The good news is that the neuroplasticity of the brain allows us to fill the neurodevelopmental gaps and rewire the brain for maximum efficiency of movement thereby creating a strong foundation for emotional, mental, and behavioral health. We are not meant to suffer through life. Learning, relating, and thriving are meant to come naturally and easily.


An in-person primitve reflex integration session with me is one hour and includes assessment, rhythmic movement bodywork, isometric pressure, and a movement therapy program for you to complete at home between monthly sessions.

Gains are typically seen quickly and increase over time.

The average time for a complete treatment depends on the individual's system and commitment to the program. The average duration for complete integration is six months for children and twelve months for adults.

*source: INPP study, Ireland and Germany in 2003 and 2004

Curious if you or your child could have neurodevelopmental gaps?

Potential origin of developmental interruption:

  • Born via C-section

  • Born premature

  • Traumatic birth

  • Skipped crawling

  • Underwent anesthesia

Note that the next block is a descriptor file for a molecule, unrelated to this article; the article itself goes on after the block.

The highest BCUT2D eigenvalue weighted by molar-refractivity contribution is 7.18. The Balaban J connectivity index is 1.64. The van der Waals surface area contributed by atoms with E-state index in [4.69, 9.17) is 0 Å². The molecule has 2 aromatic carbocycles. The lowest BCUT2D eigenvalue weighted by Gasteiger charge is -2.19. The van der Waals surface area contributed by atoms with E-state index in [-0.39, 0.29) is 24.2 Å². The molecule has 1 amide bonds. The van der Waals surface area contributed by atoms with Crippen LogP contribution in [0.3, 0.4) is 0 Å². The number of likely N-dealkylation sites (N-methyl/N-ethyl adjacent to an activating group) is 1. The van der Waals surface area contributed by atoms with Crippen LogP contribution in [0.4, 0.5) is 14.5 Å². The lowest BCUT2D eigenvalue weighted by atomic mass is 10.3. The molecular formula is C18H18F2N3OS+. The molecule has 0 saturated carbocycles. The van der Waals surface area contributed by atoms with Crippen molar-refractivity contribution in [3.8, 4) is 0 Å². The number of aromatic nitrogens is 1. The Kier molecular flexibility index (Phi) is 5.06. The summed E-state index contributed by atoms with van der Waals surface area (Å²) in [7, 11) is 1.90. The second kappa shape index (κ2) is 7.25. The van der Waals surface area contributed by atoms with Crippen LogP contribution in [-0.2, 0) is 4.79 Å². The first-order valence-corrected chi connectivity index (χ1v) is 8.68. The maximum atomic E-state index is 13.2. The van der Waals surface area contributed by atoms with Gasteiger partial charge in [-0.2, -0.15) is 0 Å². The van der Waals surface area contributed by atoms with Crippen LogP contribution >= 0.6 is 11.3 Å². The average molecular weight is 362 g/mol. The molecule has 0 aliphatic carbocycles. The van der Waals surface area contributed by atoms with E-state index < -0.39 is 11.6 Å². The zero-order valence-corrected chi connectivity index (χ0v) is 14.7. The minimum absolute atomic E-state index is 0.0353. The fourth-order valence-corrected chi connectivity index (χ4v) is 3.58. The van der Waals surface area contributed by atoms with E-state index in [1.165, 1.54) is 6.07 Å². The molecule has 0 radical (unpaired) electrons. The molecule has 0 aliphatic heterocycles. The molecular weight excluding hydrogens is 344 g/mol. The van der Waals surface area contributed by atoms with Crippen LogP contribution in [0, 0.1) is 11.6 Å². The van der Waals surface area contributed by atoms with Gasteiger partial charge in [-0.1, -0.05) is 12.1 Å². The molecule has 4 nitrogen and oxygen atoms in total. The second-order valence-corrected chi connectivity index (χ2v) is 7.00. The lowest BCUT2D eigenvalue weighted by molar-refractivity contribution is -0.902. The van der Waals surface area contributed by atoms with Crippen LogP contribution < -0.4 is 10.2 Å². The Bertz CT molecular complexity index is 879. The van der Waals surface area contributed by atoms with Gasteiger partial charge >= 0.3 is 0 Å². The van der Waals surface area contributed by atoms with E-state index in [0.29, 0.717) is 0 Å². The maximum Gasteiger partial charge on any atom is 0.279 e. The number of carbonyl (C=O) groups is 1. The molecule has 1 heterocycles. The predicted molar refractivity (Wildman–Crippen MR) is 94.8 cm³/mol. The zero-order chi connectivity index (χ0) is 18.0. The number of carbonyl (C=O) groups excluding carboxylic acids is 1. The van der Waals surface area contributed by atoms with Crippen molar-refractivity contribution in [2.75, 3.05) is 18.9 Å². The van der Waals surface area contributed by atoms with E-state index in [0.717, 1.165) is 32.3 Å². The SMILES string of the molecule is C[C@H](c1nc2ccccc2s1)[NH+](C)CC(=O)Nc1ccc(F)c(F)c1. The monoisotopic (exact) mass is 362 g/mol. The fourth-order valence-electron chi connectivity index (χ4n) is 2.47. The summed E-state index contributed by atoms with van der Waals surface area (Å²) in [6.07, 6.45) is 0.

• Early walker

  • Head injury or concussion

  • Major injury or car accident

  • Death of a loved one

  • Major illness

  • Heavy antibiotic use

  • High toxic load including heavy metals

  • Stressful pregnancy/infancy

  • Traumatic experiences like abuse, divorce, feeling intensely overwhelmed

  • Chronic ear infections


Potential symptoms:

  • Dysfunction (hyper- or hypo- sensitivity) with one or more of the sensory systems:

    • Auditory: hearing sensitivity, sound overload, wants music very quiet or very loud, difficulty filtering out background noise, difficulty processing auditory information and instruction

    • Taste: messy eater, picky eater, sensitive to food consistency

    • Tactile: craves or avoids touch, extremely ticklish, craves physical pressure, extra aware or extra sensitive to tactile input like pain, cold, heat